Draft London Plan: banning takeaways to solve childhood obesity?

Published on 18th Jan 2018

The draft London Plan was published on 29 November 2017. It includes a controversial new Economic Policy (draft Policy E9), which states that A5 hot food takeaways should not be permitted where located within 400m walking distance of an existing or proposed primary or secondary school.

The Policy was put forward following recommendations from health experts to help create a ‘healthier food environment’ around schools. The draft Plan notes that the number of hot food takeaways has been steadily rising in London, with the highest concentration of these being in more deprived areas. Children living in these more deprived areas are considered to be twice as likely to be obese as those living in other areas. While it is recognised that causes of childhood obesity are complex, the ‘takeaway ban’ has been put forward as one way of addressing the issue.

Policies of similar effect have already been adopted by Borough Councils in London such as Newham, Waltham Forest, Islington and Barking and Dagenham, and a 2010 High Court ruling saw a planning permission granted to a fast food takeaway, which was to be set up near a school with a healthy eating policy in Tower Hamlets, quashed.

The draft Policy also states that:

  • Boroughs may set a locally-determined boundary, if sufficiently justified.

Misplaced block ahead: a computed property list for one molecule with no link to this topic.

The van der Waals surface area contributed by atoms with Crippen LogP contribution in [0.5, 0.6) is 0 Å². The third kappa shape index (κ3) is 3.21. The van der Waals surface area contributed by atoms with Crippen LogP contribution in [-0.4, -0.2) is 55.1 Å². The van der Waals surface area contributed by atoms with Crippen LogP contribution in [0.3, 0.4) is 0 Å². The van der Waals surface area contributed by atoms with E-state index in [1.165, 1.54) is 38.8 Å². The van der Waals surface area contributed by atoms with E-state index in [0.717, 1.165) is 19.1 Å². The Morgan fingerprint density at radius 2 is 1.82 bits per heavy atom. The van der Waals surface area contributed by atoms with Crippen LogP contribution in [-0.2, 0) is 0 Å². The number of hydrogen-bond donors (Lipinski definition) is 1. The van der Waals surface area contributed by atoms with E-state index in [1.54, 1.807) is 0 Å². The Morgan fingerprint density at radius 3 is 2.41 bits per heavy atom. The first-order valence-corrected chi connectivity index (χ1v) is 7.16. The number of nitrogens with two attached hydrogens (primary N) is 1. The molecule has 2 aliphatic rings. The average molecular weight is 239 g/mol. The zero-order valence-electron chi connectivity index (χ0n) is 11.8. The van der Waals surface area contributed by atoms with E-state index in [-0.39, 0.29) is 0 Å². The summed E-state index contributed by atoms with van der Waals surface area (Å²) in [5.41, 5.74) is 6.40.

• Boroughs should consider whether it is appropriate to manage an over-concentration of A5 takeaway uses within Local, District and other town centres via locally-defined thresholds in Development Plans.
  • Where development proposals involving A5 hot food takeaway uses are permitted, the operator should be conditioned to achieve, and operate in compliance with, the Healthier Catering Commitment Standard.


The proposal is concerning for operators of hot food takeaways because a 400m radius around all existing or proposed primary and secondary schools in London would leave very little, if any, room for new outlets. In addition, the ban of all development within the A5 use class is at the expense of healthy hot food takeaways, since there is no distinction within the A5 use category as to the type of food being sold.

The consultation period is due to close on Friday 2 March.


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* This article is current as of the date of its publication and does not necessarily reflect the present state of the law or relevant regulation.

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